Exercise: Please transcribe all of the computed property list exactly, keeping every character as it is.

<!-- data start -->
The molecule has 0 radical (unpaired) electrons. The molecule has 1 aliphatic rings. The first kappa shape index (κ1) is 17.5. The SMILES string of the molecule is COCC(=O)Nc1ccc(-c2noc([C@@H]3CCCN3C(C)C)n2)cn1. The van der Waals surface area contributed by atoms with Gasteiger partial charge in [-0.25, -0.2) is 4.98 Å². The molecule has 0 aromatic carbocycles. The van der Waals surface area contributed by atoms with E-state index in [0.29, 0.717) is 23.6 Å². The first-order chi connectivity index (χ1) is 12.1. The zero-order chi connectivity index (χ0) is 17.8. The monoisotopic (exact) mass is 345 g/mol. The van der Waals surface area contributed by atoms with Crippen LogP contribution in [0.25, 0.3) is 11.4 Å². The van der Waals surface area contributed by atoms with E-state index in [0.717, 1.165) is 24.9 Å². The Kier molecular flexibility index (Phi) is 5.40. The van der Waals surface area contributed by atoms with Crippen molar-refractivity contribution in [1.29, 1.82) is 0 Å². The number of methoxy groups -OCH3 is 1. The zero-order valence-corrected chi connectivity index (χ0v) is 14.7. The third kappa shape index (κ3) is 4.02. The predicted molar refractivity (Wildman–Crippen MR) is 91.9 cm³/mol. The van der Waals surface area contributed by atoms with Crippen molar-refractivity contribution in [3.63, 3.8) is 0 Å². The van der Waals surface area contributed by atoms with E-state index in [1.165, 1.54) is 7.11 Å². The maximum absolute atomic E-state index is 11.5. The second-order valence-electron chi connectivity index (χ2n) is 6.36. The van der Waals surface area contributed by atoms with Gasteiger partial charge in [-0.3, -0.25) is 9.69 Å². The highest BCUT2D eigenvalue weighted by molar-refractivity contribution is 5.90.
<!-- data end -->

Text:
The molecule has 0 radical (unpaired) electrons. The molecule has 1 aliphatic rings. The first kappa shape index (κ1) is 17.5. The SMILES string of the molecule is COCC(=O)Nc1ccc(-c2noc([C@@H]3CCCN3C(C)C)n2)cn1. The van der Waals surface area contributed by atoms with Gasteiger partial charge in [-0.25, -0.2) is 4.98 Å². The molecule has 0 aromatic carbocycles. The van der Waals surface area contributed by atoms with E-state index in [0.29, 0.717) is 23.6 Å². The first-order chi connectivity index (χ1) is 12.1. The zero-order chi connectivity index (χ0) is 17.8. The monoisotopic (exact) mass is 345 g/mol. The van der Waals surface area contributed by atoms with Crippen LogP contribution in [0.25, 0.3) is 11.4 Å². The van der Waals surface area contributed by atoms with E-state index in [0.717, 1.165) is 24.9 Å². The Kier molecular flexibility index (Phi) is 5.40. The van der Waals surface area contributed by atoms with Crippen molar-refractivity contribution in [1.29, 1.82) is 0 Å². The number of methoxy groups -OCH3 is 1. The zero-order valence-corrected chi connectivity index (χ0v) is 14.7. The third kappa shape index (κ3) is 4.02. The predicted molar refractivity (Wildman–Crippen MR) is 91.9 cm³/mol. The van der Waals surface area contributed by atoms with Crippen molar-refractivity contribution in [3.63, 3.8) is 0 Å². The van der Waals surface area contributed by atoms with E-state index in [1.165, 1.54) is 7.11 Å². The maximum absolute atomic E-state index is 11.5. The second-order valence-electron chi connectivity index (χ2n) is 6.36. The van der Waals surface area contributed by atoms with Gasteiger partial charge in [-0.3, -0.25) is 9.69 Å². The highest BCUT2D eigenvalue weighted by molar-refractivity contribution is 5.90.